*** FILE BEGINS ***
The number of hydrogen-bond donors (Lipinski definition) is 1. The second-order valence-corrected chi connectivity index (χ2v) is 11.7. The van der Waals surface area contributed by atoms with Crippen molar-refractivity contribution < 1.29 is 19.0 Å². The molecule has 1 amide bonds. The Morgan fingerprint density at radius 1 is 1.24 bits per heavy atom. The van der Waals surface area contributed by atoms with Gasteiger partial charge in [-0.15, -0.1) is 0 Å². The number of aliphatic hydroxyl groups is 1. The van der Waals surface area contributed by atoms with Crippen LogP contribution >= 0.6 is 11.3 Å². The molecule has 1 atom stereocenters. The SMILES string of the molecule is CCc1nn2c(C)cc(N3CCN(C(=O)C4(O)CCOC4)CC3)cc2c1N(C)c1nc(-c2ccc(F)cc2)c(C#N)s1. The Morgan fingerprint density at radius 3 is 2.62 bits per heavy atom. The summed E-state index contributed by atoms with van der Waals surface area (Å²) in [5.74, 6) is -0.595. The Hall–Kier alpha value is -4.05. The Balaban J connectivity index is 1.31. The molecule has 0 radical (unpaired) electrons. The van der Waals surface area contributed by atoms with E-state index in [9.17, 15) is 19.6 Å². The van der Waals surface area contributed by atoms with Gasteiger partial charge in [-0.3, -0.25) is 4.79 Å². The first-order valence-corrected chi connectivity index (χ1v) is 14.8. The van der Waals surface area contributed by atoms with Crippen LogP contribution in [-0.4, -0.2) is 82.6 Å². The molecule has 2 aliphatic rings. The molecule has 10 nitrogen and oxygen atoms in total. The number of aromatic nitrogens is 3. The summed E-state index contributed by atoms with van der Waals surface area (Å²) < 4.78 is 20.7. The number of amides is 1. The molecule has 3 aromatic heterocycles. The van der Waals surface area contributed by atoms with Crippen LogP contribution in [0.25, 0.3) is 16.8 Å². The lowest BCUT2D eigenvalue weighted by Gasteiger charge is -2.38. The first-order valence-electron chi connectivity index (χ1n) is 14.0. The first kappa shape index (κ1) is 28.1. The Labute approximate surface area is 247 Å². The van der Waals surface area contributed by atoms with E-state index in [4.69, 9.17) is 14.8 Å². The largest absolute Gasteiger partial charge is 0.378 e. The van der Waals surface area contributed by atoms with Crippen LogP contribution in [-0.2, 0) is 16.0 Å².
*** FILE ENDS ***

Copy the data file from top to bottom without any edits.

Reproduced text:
The number of hydrogen-bond donors (Lipinski definition) is 1. The second-order valence-corrected chi connectivity index (χ2v) is 11.7. The van der Waals surface area contributed by atoms with Crippen molar-refractivity contribution < 1.29 is 19.0 Å². The molecule has 1 amide bonds. The Morgan fingerprint density at radius 1 is 1.24 bits per heavy atom. The van der Waals surface area contributed by atoms with Gasteiger partial charge in [-0.15, -0.1) is 0 Å². The number of aliphatic hydroxyl groups is 1. The van der Waals surface area contributed by atoms with Crippen LogP contribution >= 0.6 is 11.3 Å². The molecule has 1 atom stereocenters. The SMILES string of the molecule is CCc1nn2c(C)cc(N3CCN(C(=O)C4(O)CCOC4)CC3)cc2c1N(C)c1nc(-c2ccc(F)cc2)c(C#N)s1. The Morgan fingerprint density at radius 3 is 2.62 bits per heavy atom. The summed E-state index contributed by atoms with van der Waals surface area (Å²) in [5.74, 6) is -0.595. The Hall–Kier alpha value is -4.05. The Balaban J connectivity index is 1.31. The molecule has 0 radical (unpaired) electrons. The van der Waals surface area contributed by atoms with E-state index in [9.17, 15) is 19.6 Å². The van der Waals surface area contributed by atoms with Gasteiger partial charge in [-0.3, -0.25) is 4.79 Å². The first-order valence-corrected chi connectivity index (χ1v) is 14.8. The van der Waals surface area contributed by atoms with Crippen LogP contribution in [-0.4, -0.2) is 82.6 Å². The molecule has 2 aliphatic rings. The molecule has 10 nitrogen and oxygen atoms in total. The number of aromatic nitrogens is 3. The summed E-state index contributed by atoms with van der Waals surface area (Å²) < 4.78 is 20.7. The number of amides is 1. The molecule has 3 aromatic heterocycles. The van der Waals surface area contributed by atoms with Crippen LogP contribution in [0.25, 0.3) is 16.8 Å². The lowest BCUT2D eigenvalue weighted by Gasteiger charge is -2.38. The first-order valence-electron chi connectivity index (χ1n) is 14.0. The first kappa shape index (κ1) is 28.1. The Labute approximate surface area is 247 Å². The van der Waals surface area contributed by atoms with E-state index in [4.69, 9.17) is 14.8 Å². The largest absolute Gasteiger partial charge is 0.378 e. The van der Waals surface area contributed by atoms with Crippen LogP contribution in [-0.2, 0) is 16.0 Å².